Kylie’s Story Comes Full Circle

dddddddThe tragic loss of Kylie “Ky” Von Ruden on July 15, 2012, came full circle on June 21, 2014, when James “Jim” Dougherty crossed the finished line of the second annual “Ky’s Run/Walk” with his arms raised high in honor of a young woman he never knew, but whose spirit lives on through him.

Dougherty, age 69, of Rockford, IL., got his second chance at life on July 16, 2012, the day after Kylie, age 17, died as a result of an automobile accident near Chaseburg. Her parents, Bruce and Shirley Von Ruden, signed an organ transplant release at the hospital before Kylie was disconnected from the life-support machines that were keeping her alive and she passed away.

In need of a kidney, Dougherty had been on the organ transplant list for two years and seven months. A retired surgeon, he had done all the research and completed all the health education classes in preparation for life on dialysis. With time running short he was days away from being placed on dialysis when, while visiting friends in Lake Geneva, he got the call that a donor kidney had been located. Within hours, he arrived at the medical center at UW-Madison, and was in the operating room receiving a gift of life from a beautiful stranger, whose tragic loss, became his silver lining.

In 1999, Dougherty was diagnosed with polycystic kidney disease (PKD), a cystic genetic kidney disorder, that dates back generations in the Dougherty family. PKD is one of the most common life-threatening

genetic diseases, affecting an estimated 12.5 million people worldwide. It is characterized by the growth of multiple cysts inside the kidneys. The numerous cysts are fluid-filled, resulting in massive enlargement of the kidneys, which eventually shut down the organs over time. The disease can also damage the liver, pancreas and in some rare cases, the heart and brain.

Dougherty was in his 50s when he began developing symptoms of PKD, but was not placed on the transplant list until 2011, when his health began deteriorating and he met the urgency criteria to be placed on the national transplant list. Having “O” positive blood, Dougherty, landed on the longest waiting list for an organ transplant.

“They told me it could take 2.5 years and it was 2 years, 7 months,” Dougherty said.

In an untypical twist, his wife, Jeannine, was actually a transplant match for her husband, but after suffering breast cancer herself years earlier, doctors felt the best option for Jim was to placed on the transplant list.

Within five days of the surgery, Dougherty, was out of the hospital and feeling like a new man. His body accepted Kylie’s kidney and with the right mix of anti-rejection medication the priceless gift he received should last him a lifetime.

Shortly after returning home, Dougherty, received a special letter from the hospital. The letter, although censored for privacy reasons, was from Bruce and Shirley VonRuden, who at the time they agreed to transplant Kylie’s organs had requested to know who the recipient’s of her kidneys, provided there was mutual consent from the receiving party.

In his heart, Dougherty knew his blessing was the result of another person’s loss and he felt compelled to reach out to the family. With pen in hand, he tried to put into words his gratitude and exchanged a few letters with the family, even suggesting the chance to meet them.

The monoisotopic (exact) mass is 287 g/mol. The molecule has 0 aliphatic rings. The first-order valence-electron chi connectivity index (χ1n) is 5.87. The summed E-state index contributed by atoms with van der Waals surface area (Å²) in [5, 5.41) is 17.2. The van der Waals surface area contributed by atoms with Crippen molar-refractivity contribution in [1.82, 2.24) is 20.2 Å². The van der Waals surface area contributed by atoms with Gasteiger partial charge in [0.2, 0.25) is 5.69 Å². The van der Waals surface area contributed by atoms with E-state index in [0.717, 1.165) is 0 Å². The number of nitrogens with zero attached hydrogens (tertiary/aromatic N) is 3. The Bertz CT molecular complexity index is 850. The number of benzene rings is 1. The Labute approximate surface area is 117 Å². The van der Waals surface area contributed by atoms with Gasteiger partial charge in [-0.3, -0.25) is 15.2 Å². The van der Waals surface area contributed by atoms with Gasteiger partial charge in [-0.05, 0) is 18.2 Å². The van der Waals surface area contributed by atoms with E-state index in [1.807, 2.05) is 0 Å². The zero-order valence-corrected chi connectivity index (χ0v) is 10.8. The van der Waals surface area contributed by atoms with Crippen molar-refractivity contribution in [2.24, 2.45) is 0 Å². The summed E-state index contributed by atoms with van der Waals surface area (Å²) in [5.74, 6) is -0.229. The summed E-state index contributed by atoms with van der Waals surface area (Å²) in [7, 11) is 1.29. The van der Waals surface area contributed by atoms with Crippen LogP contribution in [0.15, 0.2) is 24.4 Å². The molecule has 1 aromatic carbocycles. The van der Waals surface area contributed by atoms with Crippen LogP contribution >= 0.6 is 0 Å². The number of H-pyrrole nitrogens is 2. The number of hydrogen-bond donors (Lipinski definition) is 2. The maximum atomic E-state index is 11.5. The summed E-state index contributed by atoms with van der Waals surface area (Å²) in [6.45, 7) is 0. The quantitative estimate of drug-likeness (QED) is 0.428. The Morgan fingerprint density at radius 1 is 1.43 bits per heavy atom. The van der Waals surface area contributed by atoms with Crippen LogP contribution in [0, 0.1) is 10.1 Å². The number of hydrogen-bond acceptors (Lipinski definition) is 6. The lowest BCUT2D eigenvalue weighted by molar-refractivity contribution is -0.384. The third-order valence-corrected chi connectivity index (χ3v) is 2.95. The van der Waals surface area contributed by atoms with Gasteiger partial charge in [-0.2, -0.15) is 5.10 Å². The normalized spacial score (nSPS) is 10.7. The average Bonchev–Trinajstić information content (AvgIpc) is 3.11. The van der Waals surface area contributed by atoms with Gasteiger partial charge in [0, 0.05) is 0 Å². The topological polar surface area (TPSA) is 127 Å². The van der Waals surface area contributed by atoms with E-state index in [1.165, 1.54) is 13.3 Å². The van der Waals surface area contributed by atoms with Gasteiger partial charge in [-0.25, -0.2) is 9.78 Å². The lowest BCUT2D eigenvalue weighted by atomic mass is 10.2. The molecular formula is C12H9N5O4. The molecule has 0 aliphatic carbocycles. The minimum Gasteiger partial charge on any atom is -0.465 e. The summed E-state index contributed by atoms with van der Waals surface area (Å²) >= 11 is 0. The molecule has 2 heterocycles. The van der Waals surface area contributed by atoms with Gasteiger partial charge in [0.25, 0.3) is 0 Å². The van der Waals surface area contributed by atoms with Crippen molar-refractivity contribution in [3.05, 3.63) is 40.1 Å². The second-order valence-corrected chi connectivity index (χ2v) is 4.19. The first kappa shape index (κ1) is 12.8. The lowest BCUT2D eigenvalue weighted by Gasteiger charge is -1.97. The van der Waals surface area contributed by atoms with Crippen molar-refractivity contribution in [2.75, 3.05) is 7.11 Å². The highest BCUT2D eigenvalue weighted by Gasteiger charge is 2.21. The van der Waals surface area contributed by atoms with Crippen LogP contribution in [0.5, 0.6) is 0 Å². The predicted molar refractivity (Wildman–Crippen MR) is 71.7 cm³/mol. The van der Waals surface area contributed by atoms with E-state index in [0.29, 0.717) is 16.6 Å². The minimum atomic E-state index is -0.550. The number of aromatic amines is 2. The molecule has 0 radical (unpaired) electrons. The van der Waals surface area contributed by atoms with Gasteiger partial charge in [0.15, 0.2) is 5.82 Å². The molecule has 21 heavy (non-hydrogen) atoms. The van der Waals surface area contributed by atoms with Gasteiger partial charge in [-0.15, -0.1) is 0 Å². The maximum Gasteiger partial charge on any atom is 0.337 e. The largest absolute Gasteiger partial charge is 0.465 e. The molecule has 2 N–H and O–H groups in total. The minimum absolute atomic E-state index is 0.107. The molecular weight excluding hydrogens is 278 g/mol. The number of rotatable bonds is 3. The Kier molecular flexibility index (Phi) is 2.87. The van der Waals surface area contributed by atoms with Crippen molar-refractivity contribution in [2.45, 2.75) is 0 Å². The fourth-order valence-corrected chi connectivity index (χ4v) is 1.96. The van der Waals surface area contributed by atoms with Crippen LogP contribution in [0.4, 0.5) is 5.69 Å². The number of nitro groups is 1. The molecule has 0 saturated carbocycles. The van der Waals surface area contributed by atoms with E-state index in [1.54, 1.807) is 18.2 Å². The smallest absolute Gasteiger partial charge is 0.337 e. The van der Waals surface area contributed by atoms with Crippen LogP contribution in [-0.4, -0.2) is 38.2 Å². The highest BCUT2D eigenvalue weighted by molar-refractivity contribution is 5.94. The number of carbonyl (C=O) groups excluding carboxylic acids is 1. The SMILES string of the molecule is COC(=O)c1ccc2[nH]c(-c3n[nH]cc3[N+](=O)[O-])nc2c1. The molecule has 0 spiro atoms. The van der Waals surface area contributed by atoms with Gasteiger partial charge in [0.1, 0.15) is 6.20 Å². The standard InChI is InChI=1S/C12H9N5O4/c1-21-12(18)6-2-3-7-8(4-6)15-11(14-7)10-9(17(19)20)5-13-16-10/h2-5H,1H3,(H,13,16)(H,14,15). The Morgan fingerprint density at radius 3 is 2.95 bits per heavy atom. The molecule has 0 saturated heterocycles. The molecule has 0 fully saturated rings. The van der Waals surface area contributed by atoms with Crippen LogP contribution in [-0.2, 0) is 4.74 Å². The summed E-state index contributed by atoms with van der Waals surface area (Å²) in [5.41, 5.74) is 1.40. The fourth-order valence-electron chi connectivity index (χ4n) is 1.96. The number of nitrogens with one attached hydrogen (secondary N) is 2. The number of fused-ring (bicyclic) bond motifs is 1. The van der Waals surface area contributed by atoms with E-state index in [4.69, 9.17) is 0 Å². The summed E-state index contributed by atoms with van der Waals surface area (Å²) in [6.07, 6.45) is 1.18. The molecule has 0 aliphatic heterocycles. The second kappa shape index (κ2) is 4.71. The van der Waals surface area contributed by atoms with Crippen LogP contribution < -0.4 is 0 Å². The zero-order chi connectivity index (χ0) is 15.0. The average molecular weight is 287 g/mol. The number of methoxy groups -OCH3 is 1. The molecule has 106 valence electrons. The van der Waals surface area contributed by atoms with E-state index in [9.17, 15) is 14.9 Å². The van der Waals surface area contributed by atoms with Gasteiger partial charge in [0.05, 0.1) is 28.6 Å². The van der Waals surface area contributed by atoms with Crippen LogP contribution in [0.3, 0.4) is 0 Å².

Still grieving their tragic loss, the VonRuden’s weren’t ready for a face-to-face meeting early on. The emotional roller coaster they had traveled since Kylie’s death would require more time to heal. The healing process reached the next level last month, when Bruce and Shirley, shook hands and exchanged hugs with Dougherty at a Madison restaurant where they had agreed to meet.

The heartfelt exchange lasted for hours as the Dougherty family learned more about the young woman who gave Jim his second chance at life and the VonRuden family learned more about the man their beloved daughter is living on through.

“It was a very emotional meeting, but filled with love, hope and gratitude. She must have been an amazing woman, because she has an amazing family,” Dougherty said.

To honor Kylie and her family, Jim and Jeannine participated in the second annual “Ky’s Run/Walk” in Chaseburg, on Saturday, June 21. They walked the 3.1 miles and crossed the finish line with pride. The event doubled the population of the community for a single day as Ky’s family, friends, classmates, neighbors and strangers celebrated the life of a young woman, whose short life now lives on through the transplant recipients she has given a second chance at living to.

“It’s like the bookends on the end of a story. No words can ever express how grateful and honored I am to have been the recipient of Kylie’s kidney. I am blessed,” Dougherty said.

Source: Westby Times

Shelton Teenager Wages Battle Against Moyamoya Disease

Susan Hunter

3344er34In Japanese, moyamoya is a beautiful sounding word, meaning “puff of smoke.”

But for Anna May, 18, a senior ready to graduate from Shelton High School, the word stands for a brain disease that manifested itself just this year and has made her life anything but beautiful.

“I was 17 when it hit me,” Anna said.

It was in January — the morning of her AP psychology exam — and she woke up with poor vision. As she took the exam, things got worse.

“I saw blackness around the words on the paper,” Anna said. “It was very scary.”